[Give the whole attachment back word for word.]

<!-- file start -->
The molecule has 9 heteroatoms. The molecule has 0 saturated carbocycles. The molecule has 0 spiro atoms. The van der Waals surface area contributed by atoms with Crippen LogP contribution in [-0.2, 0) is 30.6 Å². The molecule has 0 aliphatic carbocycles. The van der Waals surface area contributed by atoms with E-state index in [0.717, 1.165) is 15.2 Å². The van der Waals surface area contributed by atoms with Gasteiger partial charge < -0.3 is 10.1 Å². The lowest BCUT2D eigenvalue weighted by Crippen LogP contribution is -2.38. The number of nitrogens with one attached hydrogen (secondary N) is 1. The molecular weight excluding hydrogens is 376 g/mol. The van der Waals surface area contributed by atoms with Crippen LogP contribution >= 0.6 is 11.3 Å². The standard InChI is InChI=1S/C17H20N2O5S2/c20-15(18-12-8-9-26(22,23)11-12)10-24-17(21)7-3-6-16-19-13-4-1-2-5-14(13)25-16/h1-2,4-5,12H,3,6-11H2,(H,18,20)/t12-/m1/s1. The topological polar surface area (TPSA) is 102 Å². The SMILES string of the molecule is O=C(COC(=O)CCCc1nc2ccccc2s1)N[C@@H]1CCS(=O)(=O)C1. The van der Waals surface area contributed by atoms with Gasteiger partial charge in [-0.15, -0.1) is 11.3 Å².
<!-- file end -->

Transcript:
The molecule has 9 heteroatoms. The molecule has 0 saturated carbocycles. The molecule has 0 spiro atoms. The van der Waals surface area contributed by atoms with Crippen LogP contribution in [-0.2, 0) is 30.6 Å². The molecule has 0 aliphatic carbocycles. The van der Waals surface area contributed by atoms with E-state index in [0.717, 1.165) is 15.2 Å². The van der Waals surface area contributed by atoms with Gasteiger partial charge < -0.3 is 10.1 Å². The lowest BCUT2D eigenvalue weighted by Crippen LogP contribution is -2.38. The number of nitrogens with one attached hydrogen (secondary N) is 1. The molecular weight excluding hydrogens is 376 g/mol. The van der Waals surface area contributed by atoms with Crippen LogP contribution >= 0.6 is 11.3 Å². The standard InChI is InChI=1S/C17H20N2O5S2/c20-15(18-12-8-9-26(22,23)11-12)10-24-17(21)7-3-6-16-19-13-4-1-2-5-14(13)25-16/h1-2,4-5,12H,3,6-11H2,(H,18,20)/t12-/m1/s1. The topological polar surface area (TPSA) is 102 Å². The SMILES string of the molecule is O=C(COC(=O)CCCc1nc2ccccc2s1)N[C@@H]1CCS(=O)(=O)C1. The van der Waals surface area contributed by atoms with Gasteiger partial charge in [-0.15, -0.1) is 11.3 Å².